After seven years of recession, the government is in no position to immediately bump wages up to internationally competitive levels. However, a planned and progressive genuine consumer power recovery strategy – especially for the engorged and strategically important education, oil and other public sectors – which is transparently elaborated, effectively communicated, and efficiently applied, would send a clear message to migrants that authorities both understand why they left and want them to return.


2. Targeted job creation and industry development

Many of those who left are educated and experienced workers who saw sparse goal-fulfilling career opportunities at home and wished to avoid pauperisation.

As such, the targeted development of specialised and professionalised industries as part of a long-term plan plays an important role in generating the conditions to entice them back.

Through internationally recognised career and training opportunities, state investment and fiscal incentives, and of course appropriate wage scales, industries such as telecommunications, pharmaceuticals, aerospace and oil and gas have the potential to be rescued, with some even returning to leading market positions established under the Chávez governments. Opening up new industries (many of which are highly developed in other countries) including green energy and advanced IT could also play a role further down the road. While sanctions and sparce state resources mean industry development is an uphill battle, the government can still prioritize certain areas.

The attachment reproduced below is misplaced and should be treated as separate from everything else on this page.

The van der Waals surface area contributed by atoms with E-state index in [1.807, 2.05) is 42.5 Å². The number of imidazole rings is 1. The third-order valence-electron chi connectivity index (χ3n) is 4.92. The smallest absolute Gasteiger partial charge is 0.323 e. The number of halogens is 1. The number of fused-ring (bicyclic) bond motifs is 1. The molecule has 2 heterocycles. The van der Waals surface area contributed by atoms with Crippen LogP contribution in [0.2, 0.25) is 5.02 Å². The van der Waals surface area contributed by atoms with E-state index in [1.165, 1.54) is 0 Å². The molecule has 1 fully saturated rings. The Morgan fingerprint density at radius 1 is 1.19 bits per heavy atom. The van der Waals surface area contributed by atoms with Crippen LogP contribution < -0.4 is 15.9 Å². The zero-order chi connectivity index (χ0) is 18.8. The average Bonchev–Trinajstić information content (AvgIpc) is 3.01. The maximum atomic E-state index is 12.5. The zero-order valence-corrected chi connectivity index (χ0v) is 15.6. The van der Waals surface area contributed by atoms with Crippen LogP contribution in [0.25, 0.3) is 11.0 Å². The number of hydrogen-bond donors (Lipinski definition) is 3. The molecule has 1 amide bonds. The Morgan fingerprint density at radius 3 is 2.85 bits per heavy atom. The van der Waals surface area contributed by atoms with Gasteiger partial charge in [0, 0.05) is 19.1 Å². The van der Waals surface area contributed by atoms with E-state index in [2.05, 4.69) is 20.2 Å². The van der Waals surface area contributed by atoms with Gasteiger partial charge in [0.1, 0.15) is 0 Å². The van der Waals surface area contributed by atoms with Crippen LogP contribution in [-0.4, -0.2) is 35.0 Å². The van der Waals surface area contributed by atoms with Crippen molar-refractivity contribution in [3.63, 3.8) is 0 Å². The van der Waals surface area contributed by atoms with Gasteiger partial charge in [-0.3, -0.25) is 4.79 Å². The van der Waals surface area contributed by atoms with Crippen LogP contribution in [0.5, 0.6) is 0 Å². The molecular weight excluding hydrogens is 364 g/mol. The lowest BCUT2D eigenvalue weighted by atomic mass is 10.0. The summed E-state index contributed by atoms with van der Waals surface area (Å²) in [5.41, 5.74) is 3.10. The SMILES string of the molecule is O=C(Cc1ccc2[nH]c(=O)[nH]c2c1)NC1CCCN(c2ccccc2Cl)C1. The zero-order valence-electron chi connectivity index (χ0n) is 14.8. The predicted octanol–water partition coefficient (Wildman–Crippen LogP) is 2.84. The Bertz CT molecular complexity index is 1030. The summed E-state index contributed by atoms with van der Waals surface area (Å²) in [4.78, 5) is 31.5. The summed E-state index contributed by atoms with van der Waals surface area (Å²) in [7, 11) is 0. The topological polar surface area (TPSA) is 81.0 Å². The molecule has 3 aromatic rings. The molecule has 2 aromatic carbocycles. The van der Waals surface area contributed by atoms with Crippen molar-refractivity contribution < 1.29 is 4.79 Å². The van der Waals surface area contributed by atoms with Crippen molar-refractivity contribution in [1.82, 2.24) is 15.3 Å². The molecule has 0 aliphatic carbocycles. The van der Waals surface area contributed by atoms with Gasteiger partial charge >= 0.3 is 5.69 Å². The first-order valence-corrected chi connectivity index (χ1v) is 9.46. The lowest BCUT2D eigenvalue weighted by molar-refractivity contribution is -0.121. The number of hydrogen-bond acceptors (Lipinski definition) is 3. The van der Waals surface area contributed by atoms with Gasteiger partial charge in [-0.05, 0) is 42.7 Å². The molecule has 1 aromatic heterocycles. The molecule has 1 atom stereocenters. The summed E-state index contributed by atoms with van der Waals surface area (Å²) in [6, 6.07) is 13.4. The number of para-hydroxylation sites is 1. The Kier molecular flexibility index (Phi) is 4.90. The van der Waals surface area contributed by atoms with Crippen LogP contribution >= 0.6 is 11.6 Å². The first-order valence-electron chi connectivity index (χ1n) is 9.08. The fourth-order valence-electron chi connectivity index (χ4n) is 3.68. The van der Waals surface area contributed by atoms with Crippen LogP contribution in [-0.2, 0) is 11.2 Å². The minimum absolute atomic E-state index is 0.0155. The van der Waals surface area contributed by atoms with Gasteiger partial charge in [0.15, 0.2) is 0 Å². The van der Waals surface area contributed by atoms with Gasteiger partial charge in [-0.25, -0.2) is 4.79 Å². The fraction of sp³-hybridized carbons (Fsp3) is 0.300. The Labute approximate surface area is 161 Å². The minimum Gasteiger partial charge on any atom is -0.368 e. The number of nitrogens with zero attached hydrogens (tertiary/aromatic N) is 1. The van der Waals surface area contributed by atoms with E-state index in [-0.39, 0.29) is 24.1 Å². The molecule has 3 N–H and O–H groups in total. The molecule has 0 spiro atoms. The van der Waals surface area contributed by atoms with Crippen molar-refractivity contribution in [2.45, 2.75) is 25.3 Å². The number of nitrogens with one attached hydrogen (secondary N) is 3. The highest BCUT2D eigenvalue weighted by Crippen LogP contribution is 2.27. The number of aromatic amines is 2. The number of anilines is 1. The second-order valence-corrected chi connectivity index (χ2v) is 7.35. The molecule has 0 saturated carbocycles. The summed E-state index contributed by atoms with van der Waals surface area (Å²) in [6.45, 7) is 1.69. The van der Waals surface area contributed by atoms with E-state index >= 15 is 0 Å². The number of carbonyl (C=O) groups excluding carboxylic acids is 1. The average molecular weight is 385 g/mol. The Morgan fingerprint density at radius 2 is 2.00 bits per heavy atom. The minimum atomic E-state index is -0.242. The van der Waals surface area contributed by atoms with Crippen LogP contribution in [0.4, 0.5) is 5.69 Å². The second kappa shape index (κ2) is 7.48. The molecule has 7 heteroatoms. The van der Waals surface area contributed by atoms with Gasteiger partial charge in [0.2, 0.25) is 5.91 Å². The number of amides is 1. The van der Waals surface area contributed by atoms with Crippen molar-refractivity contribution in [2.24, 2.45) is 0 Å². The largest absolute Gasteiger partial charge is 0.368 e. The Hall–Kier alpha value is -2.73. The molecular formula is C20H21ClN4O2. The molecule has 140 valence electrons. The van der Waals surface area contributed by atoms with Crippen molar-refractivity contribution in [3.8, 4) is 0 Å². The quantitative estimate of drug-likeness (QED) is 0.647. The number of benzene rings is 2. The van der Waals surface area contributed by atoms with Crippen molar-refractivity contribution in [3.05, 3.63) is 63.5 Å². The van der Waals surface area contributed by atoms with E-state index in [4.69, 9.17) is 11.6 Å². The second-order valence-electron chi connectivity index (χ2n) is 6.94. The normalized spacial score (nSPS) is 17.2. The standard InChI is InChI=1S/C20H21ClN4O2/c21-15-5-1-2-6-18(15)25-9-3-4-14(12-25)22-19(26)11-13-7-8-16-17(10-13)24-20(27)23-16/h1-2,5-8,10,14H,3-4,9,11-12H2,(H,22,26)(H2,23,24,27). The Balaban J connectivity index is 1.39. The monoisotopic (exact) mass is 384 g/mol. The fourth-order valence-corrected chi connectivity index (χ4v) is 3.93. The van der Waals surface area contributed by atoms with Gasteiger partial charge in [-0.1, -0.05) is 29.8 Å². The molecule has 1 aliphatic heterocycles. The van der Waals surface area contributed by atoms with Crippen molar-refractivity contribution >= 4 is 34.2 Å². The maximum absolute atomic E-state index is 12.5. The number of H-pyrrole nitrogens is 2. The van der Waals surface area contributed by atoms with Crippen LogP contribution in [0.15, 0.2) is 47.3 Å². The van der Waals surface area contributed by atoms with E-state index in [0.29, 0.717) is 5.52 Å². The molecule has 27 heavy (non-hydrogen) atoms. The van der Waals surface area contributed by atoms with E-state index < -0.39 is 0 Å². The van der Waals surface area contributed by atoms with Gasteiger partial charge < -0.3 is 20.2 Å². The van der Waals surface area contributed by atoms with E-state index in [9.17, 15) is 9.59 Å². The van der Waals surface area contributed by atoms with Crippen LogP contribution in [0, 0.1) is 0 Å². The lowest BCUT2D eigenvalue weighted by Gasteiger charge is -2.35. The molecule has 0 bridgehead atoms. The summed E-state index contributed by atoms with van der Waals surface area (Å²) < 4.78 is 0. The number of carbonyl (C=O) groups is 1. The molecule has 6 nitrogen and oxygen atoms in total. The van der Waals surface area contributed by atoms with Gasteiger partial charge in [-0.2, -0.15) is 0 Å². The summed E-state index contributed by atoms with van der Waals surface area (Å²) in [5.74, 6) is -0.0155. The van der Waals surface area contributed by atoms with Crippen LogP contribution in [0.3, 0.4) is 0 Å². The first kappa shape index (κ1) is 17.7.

3. Services

The rapid and generalised deterioration of services, as well as the day-to-day frustrations and helplessness which go with it, has crossed social and income barriers (to differing degrees) and provided the tipping point for many to leave.

Problems in public and private services including electricitywatertransport, litter collection, health, education and even fuel supply have seriously impacted on living conditions. Likewise, collapsed phone and internet connections were too much for many of the younger generations, while others felt it necessary to seek better educational opportunities for their children or medical treatment for their loved ones.